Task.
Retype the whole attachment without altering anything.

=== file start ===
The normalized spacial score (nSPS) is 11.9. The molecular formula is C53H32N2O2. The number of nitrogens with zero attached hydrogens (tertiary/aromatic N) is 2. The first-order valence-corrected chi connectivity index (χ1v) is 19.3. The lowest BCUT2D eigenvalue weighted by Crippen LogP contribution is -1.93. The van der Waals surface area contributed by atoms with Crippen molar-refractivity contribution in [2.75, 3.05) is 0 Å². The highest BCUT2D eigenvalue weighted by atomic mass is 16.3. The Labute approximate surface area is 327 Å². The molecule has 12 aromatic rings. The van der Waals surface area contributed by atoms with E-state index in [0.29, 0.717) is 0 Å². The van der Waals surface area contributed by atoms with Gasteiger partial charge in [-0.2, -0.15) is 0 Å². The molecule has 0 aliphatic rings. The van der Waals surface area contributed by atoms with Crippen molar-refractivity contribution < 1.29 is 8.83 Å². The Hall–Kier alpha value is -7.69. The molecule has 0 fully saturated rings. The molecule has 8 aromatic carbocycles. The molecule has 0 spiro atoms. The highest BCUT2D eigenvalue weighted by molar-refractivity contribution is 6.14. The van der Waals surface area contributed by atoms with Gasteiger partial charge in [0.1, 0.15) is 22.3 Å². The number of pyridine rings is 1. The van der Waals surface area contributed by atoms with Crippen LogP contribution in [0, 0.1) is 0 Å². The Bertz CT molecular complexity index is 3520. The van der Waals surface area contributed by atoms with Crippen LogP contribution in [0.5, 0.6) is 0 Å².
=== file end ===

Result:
The normalized spacial score (nSPS) is 11.9. The molecular formula is C53H32N2O2. The number of nitrogens with zero attached hydrogens (tertiary/aromatic N) is 2. The first-order valence-corrected chi connectivity index (χ1v) is 19.3. The lowest BCUT2D eigenvalue weighted by Crippen LogP contribution is -1.93. The van der Waals surface area contributed by atoms with Crippen molar-refractivity contribution in [2.75, 3.05) is 0 Å². The highest BCUT2D eigenvalue weighted by atomic mass is 16.3. The Labute approximate surface area is 327 Å². The molecule has 12 aromatic rings. The van der Waals surface area contributed by atoms with E-state index in [0.29, 0.717) is 0 Å². The van der Waals surface area contributed by atoms with Gasteiger partial charge in [-0.2, -0.15) is 0 Å². The molecule has 0 aliphatic rings. The van der Waals surface area contributed by atoms with Crippen molar-refractivity contribution < 1.29 is 8.83 Å². The Hall–Kier alpha value is -7.69. The molecule has 0 fully saturated rings. The molecule has 8 aromatic carbocycles. The molecule has 0 spiro atoms. The highest BCUT2D eigenvalue weighted by molar-refractivity contribution is 6.14. The van der Waals surface area contributed by atoms with Gasteiger partial charge in [0.1, 0.15) is 22.3 Å². The number of pyridine rings is 1. The van der Waals surface area contributed by atoms with Crippen LogP contribution in [0, 0.1) is 0 Å². The Bertz CT molecular complexity index is 3520. The van der Waals surface area contributed by atoms with Crippen LogP contribution in [0.5, 0.6) is 0 Å².